I build tools to analyze source code. Such tools have to read the source code files correctly, especially as regards character encodings. For example, "What is the precise string of bytes in a string literal?" (both PHP literals, and HTML text).
My perhaps erroneous understanding is that PHP source files are 8-bit character only (that is, the PHP engine reads them that way [right]?, since they are only supposed to contain 8 bit characters). But, eight bit characters in which encoding? (I presume intended to match ISO-8859-1 (-x?) [can somebody quote chapter and verse?]. That is, an umlaut is intended to be an umlaut, right? Following this, one can write PHP scripts with HTML and strings for most European nations/character sets straightforwardly.
But it is clear this is problematic with Unicode. As far as I can tell, most PHP applications deal with Unicode essentially by having strings containing UTF-8 byte sequences which can be inserted in 8-bit PHP strings. Following this, one can generate scripts whose HTML contains Unicode UTF-8 sequences, if you tell your server you are generating UTF-8 text.
For the above situations, one can read the PHP file as 8-bit character text, and this seems to me to match the language.
What puzzles me are PHP source files encoded as UTF-8 (the Joomla package has ~1800 source files, of which some 10 are UTF-8 and the rest are not). Any (non-ASCII) European characters that show correctly in a UTF-8 rendering are actually encoded as multibyte sequences. I suppose such pages served as UTF-8 will have the HTML rendered correctly. But any string comparisons for European characters or other Unicode characters that apparently render correctly in a text editor simply won't work. And string literals will not contain what they appear to contain. Do programmers use UTF-8 files because that's what editors offer? Are they doing this on purpose? Or is just an accident that doesn't matter for most work?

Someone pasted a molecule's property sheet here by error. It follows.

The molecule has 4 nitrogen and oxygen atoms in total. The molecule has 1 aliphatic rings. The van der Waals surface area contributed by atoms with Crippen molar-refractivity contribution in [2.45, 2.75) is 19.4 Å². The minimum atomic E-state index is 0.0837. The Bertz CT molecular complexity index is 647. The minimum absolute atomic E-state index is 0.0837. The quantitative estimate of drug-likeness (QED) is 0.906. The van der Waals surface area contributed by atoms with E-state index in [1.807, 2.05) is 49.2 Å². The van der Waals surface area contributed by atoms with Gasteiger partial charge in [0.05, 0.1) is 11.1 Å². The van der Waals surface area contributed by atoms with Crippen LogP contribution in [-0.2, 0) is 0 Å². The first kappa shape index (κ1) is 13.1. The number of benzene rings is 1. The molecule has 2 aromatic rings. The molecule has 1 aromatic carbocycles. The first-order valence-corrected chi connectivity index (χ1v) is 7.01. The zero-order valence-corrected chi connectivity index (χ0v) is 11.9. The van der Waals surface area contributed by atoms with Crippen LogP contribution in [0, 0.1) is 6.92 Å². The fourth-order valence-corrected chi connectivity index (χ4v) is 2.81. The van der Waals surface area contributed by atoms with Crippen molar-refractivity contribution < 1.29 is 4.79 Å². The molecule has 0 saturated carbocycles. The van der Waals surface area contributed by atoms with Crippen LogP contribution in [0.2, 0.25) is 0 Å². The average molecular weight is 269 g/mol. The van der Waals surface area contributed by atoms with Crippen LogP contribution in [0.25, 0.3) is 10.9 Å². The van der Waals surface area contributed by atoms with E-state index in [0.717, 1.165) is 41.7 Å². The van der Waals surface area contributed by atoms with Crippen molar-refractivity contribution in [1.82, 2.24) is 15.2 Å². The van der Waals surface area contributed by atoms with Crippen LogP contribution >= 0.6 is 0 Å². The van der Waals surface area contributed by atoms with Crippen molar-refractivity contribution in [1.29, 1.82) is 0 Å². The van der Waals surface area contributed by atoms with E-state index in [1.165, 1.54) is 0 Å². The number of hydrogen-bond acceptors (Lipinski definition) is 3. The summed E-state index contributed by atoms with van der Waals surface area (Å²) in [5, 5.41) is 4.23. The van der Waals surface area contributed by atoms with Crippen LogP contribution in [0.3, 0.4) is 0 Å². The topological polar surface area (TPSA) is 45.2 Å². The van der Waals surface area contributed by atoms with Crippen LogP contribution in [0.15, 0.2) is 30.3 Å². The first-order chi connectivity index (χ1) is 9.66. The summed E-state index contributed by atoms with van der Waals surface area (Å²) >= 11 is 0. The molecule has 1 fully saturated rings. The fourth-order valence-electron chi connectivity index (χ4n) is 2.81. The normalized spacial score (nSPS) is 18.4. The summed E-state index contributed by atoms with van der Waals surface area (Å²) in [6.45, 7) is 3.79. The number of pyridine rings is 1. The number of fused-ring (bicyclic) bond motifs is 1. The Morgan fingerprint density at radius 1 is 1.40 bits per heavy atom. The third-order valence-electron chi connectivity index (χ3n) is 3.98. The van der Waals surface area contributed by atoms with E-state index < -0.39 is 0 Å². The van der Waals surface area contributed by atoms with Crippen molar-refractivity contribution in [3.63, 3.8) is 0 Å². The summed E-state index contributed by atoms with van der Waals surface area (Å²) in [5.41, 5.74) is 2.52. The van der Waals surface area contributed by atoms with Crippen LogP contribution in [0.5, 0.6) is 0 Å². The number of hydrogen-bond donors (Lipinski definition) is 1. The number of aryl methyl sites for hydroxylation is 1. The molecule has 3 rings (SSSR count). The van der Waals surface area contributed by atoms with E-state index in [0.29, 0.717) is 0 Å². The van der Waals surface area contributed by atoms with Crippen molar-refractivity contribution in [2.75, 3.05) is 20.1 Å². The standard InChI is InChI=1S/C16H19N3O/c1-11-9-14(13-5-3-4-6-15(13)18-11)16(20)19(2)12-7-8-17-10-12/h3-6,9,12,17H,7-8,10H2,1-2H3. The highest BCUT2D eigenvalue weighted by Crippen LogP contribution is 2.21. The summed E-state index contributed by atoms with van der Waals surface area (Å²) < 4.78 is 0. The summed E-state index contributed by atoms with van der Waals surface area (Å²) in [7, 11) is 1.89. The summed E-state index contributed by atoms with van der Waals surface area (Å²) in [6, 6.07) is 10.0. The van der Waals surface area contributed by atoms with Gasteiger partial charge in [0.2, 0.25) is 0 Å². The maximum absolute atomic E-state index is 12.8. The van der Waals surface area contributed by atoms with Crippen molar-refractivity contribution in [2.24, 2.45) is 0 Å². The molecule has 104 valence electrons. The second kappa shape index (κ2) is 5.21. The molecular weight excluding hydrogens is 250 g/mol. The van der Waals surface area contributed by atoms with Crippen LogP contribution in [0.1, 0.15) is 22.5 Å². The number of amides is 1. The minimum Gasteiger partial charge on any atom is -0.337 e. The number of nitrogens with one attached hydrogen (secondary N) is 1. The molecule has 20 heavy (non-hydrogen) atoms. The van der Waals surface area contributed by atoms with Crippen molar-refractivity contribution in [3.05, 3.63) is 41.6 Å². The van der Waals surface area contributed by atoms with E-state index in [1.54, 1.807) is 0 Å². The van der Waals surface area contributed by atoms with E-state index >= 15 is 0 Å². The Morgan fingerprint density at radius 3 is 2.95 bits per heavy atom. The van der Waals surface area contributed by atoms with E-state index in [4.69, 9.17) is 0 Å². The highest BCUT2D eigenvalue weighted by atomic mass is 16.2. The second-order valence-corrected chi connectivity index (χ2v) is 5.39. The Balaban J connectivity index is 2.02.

So, how should one read a PHP source file? (in particular, in what character encoding?) One possible answer is, always as ISO-8859-1 8 bit codes, regardless of the actual content or BOMs (I see a lot UTF-8 BOM-marked PHP files). Another answer is as UTF-8, if so marked.
[Our tools read and write arbitrary encodings. A "trivial" tool is read-file-in-one-character encoding, write identical code points in another encoding. Reading UTF-8 PHP files that way, gets us into trouble writing ISO8859-1 equivalent files, because many UTF-8 code points (e.g., the euro symbol) cannot be encoded in ISO8859-x.]
EDIT Aug 30: We now check PHP files to see if the have UTF-8 BOMs, or appear to have UTF-8 sequences that are all legal. In either of these cases, we read the file as UTF-8; otherwise we read it as ISO8859-1 by default. We now preserve the file encoding if we modify it. (Getting all this right is quite a lot of work). This seems to be a safe strategy, but that may be different than what PHP programmers are expecting.